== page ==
Network with friends, family, former coworkers, faith-based organizations, and tenant rights organizations in your area.

Develop a plan that dedicates your resources to maintain your health and well-being.”

Sabatier said, “Use this as an opportunity to find a cheaper place and/or live with friends or family if you can. Reduce your expenses and increase your emergency fund.”

The reality is there is no good solution for 30 to 40 million people facing eviction. The safety net of homeless shelters, food banks, and low-cost daycare to help parents work again is limited.

I’m not worried at all about the debt caused by being evicted. That’s easy to eliminate once income is in reach again. A Chapter 7 bankruptcy will eliminate the problem debt for the majority of affected families and individuals. In about 90-120 days all the past debt, judgments, and eviction obligations can be legally eliminated to get a fresh start. Bankruptcy also can be a solution for landlords to reorganize their debts as well.

Damon Day, a debt coach, said he is spending more time helping people prepare for a potential financial crisis due to possible eviction. Day said, “An eviction on the horizon feels scary, but I’m spending a lot of time right now helping people come up with a personalized plan of action on how to best tackle their crisis today so they can do better financially tomorrow.

That gives people a plan and comfort.” He added, it is understandable that people are liquidating assets like retirement funds. He said, “Still, too often, I see people doing that out of fear, rather than having a plan of how it is going to make things better.”

The hidden cost of this crisis should also not be ignored, a significant number of people will suffer from a mental health crisis as a result. And guess what else is in short supply, mental health care.

Recent Government Eviction Prevention Efforts Just Kick the Problem Down the Road

The Centers for Disease Control and Prevention (CDC) just issued an order. Temporary Halt in Residential Evictions to Prevent the Further Spread of COVID-19.

The government action would prevent evictions through December 31, 2020. If you are a renter that seems like a good thing, but is it?

With the elimination of enhanced unemployment benefits to help people afford things like rent, landlords are going to be left shouldering the burden for people that can’t now evict. When it comes time to kick people out, they will be on a hair trigger and excited to do just that.

While the order prevents landlords from evicting people it does not stop people for owing the rent due. The order specifically says, “Nothing in this Order precludes the charging or collecting of fees, penalties, or interest as a result of the failure to pay rent or other housing payment on a timely basis, under the terms of any applicable contract.”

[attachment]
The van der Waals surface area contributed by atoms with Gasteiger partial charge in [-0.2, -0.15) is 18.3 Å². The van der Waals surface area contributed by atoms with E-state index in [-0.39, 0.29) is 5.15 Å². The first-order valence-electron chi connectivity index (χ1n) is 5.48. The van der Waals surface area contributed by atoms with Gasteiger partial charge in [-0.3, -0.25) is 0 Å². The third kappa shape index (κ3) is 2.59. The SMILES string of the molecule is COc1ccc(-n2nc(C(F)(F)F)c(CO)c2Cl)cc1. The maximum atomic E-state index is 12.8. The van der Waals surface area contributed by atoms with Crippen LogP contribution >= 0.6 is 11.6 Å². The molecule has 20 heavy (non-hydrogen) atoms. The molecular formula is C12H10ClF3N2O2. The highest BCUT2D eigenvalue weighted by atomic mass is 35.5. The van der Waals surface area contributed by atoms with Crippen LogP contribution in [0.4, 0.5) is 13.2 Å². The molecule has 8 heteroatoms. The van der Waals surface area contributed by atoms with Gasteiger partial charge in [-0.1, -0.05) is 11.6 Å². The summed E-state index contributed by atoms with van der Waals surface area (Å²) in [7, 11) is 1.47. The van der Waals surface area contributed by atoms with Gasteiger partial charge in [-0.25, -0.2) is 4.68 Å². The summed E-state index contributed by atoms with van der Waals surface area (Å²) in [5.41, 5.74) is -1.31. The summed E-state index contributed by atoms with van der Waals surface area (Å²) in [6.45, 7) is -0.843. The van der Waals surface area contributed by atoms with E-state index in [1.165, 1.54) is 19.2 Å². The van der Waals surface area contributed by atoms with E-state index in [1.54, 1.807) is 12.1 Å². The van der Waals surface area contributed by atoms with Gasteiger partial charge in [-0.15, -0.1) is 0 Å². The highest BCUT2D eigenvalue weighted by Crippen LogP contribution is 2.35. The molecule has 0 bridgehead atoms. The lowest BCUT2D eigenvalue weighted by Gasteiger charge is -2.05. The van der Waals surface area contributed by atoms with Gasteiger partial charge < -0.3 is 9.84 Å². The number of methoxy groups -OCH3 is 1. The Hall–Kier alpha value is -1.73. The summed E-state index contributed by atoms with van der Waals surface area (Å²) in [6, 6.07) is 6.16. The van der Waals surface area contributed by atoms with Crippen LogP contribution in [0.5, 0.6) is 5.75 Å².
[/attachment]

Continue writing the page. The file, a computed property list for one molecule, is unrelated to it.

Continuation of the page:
But this eviction prevention measure is not universal and comes with rules and hoops tenants will have to jump through. I predict many will be unaware of these and will wind up getting evicted anyway when they fail to file the proper paperwork, or the landlord “loses” it.

Under the order a tenant must complete an executed declaration that says the tenant has used best efforts to obtain all available government assistance for rent or housing, makes less than $99,000 in annual individual income or $198,000 in household income, and they are unable to pay the full rent payment.

The need for this order is stated as an effort to avoid a significant increase in homeless shelter occupancy as evicted people struggle to find a place to live. The CDC says that would cause the pandemic to spread. The order also says, “The risk of COVID-19 spread associated with unsheltered homelessness (those who are sleeping outside or in places not meant for human habitation) is of great concern to CDC. Over 35% of homeless persons are typically unsheltered. The unsheltered homeless are at higher risk for infection when there is community spread of COVID-19.”

The CDC order goes on to say, “Additionally, research suggests that the population of persons who would be evicted and become homeless would include many who are predisposed to developing severe disease from COVID-19.”

So, it appears to me that the CDC recognizes the serious consequences of homelessness, but the eviction protection order just sets people up for being massively evicted beginning on January 1, 2021 when the full amount of back rent will be due.

Until then, landlords and rental complexes will financially suffer.

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About the Author’s writers are journalists, personal finance experts, and certified credit counselors. Their advice about money – how to make it, how to save it, and how to spend it – is based on, collectively, a century of personal finance experience. They’ve been featured in media outlets ranging from The New York Times to USA Today, from Forbes to FOX News, and from MSN to CBS.